THE LAST BUTTERFLY by Michael Jacot

THE LAST BUTTERFLY

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KIRKUS REVIEW

When the Nazis fail to appreciate a rather unsuccessful Czech comic's joke about the ""Heil Hitler"" (""That's how high my dog can jump""), especially one whose mother was a Jew -- Antonin Karas goes too to Terezin, a detention camp for undesirables on the way to Auschwitz. Presumably he is to entertain the children during a carefully staged Red Cross inspection; actually he is to remain a performer in purgatory for the duration of the war, except for a brief, uncharacteristically idealistic interlude in which he helps a group of Polish children (and his lover) escape at least temporarily following a train wreck on the way to the dreaded gas camps. This is a strong, unsentimental, simple tale on a subject so (rightfully) loaded that it is nearly impossible to deal with, particularly on a fictional scale: a triumph of a book about magic and love in the midst of the greatest brutality the world has ever known.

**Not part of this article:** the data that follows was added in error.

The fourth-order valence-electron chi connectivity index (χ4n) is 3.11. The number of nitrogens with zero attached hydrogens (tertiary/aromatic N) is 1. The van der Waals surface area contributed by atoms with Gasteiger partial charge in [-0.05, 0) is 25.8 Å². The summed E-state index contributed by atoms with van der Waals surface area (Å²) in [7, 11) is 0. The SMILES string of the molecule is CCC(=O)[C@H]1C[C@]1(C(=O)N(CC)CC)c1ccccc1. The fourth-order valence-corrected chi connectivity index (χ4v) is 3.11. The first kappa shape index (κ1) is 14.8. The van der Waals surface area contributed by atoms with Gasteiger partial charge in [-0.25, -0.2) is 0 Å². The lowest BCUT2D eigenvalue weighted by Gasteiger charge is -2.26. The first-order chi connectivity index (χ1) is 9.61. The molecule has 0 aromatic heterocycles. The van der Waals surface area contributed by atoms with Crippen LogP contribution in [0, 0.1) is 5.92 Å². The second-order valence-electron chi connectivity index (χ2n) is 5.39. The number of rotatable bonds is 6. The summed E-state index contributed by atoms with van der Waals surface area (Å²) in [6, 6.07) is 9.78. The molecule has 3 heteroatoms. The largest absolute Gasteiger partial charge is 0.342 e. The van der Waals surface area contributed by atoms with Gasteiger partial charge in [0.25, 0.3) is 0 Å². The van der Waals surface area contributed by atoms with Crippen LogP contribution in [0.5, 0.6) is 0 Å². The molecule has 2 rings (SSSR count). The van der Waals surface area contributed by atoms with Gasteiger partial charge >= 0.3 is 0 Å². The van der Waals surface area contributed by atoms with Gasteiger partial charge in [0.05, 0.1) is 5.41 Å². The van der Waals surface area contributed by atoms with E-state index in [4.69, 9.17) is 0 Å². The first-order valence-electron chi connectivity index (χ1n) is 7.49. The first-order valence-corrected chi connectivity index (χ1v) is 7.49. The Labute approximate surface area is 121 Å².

Pub Date: March 20th, 1974
Publisher: Bobbs-Merrill